Polls Show Hawkishness on Iraq, But Doubt About Obama's Prowess


President Obama just gave a speech condemning the beheading of an American freelance journalist by terrorist group the Islamic State (also known as ISIL or ISIS), ordered more airstrikes, and military officials are hinting that more troops could be deployed to Iraq soon. How do Americans feel about another chapter in the Iraq War? There are hints of hawkishness, but concern – especially among millennials – that the Obama Administration is not actually capable of executing a quick, effective campaign against ISIL.

A USA Today-Pew poll released on Monday found that "44 percent of Americans believe the U.S. bears a responsibility to 'do something' about the violence," while 41 percent do not. Last month, only 39 percent believed the U.S. ought to do something and 55 percent believed it didn't. Interestingly, the survey also found that "those under 30 are less likely to approve of airstrikes than older Americans are, and they are much more likely to express concern about the risks of an expanding U.S. engagement in Iraq. By more than 3-1, 18-to-29-year-olds worry more that the U.S. will get too involved."

"The United States of America will continue to do what we must do to protect our people," asserts Obama, but what exactly is it that we must do?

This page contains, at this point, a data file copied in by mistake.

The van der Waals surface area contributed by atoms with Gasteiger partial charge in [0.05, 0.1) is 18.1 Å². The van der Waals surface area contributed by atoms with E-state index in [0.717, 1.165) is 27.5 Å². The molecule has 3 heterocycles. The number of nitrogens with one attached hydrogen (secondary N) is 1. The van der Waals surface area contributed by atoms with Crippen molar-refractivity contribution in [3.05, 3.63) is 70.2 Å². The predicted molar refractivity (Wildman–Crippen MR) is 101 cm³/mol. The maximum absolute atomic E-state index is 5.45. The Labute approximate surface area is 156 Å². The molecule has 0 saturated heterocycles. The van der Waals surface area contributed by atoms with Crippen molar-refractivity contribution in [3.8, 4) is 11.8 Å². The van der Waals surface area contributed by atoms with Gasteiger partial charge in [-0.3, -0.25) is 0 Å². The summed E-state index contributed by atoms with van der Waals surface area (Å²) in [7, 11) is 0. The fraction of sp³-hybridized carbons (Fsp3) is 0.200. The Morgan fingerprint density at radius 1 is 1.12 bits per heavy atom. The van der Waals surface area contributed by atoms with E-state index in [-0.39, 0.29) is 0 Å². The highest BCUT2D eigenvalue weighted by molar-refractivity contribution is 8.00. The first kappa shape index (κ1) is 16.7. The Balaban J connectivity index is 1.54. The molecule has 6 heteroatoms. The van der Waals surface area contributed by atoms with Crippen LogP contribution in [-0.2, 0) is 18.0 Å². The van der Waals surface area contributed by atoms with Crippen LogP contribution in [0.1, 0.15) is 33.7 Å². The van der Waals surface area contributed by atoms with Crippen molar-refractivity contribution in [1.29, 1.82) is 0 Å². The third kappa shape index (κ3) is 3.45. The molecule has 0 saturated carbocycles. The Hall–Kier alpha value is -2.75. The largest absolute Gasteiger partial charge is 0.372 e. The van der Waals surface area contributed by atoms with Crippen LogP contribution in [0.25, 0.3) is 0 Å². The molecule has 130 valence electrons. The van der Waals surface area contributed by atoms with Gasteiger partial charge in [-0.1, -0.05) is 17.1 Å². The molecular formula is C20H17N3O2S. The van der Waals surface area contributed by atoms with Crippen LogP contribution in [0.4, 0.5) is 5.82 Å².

Pew suggests that 54 percent of the public supports airstrikes. Republicans are collectively more gung-ho than average with 70 percent support. The majority of Democrats (54 percent) are on board with airstrikes, but an even larger portion (62 percent)  of the party is skeptical that such a strategy will "confront this awful terrorism and replace it with a sense of hope and civility" as Obama stated earlier today.

And, again, young people seem to be the most cautious:

Nearly seven-in-ten of those under 30 (68 percent) say their greater concern about U.S. military action in Iraq is that the U.S. will get too involved in the situation; just 21 percent are more concerned that the U.S. will not go far enough stopping the Islamic militants. Among those 65 and older, about as many are more concerned that the U.S. will get too involved (41 percent) as worry it will not do enough to stop the militants (39 percent).

This wariness may shed light on broader findings from a recent Reason-Rupe poll, which reported "37 percent of Americans approve of the job President Obama is doing on foreign policy, while 53 percent disapprove."

And, despite expressing support for dropping bombs, Rasmussen research last week found "68 percent of all voters believe the militants are likely to succeed in taking control of Iraq anyway," and as of last month, belief in the notion that America is winning the "War on Terror" has fallen to a 10-year low, according to another Rasmussen survey. 

It's hard to blame Americans for their skepticism. As Foreign Policy's Gordon Lubold points out, the White House is struggling not only to fight the Islamic State, but even to simply define its goals and objectives in Iraq. And, ISIL's forces have grown by an estimated 6,000 in the last month.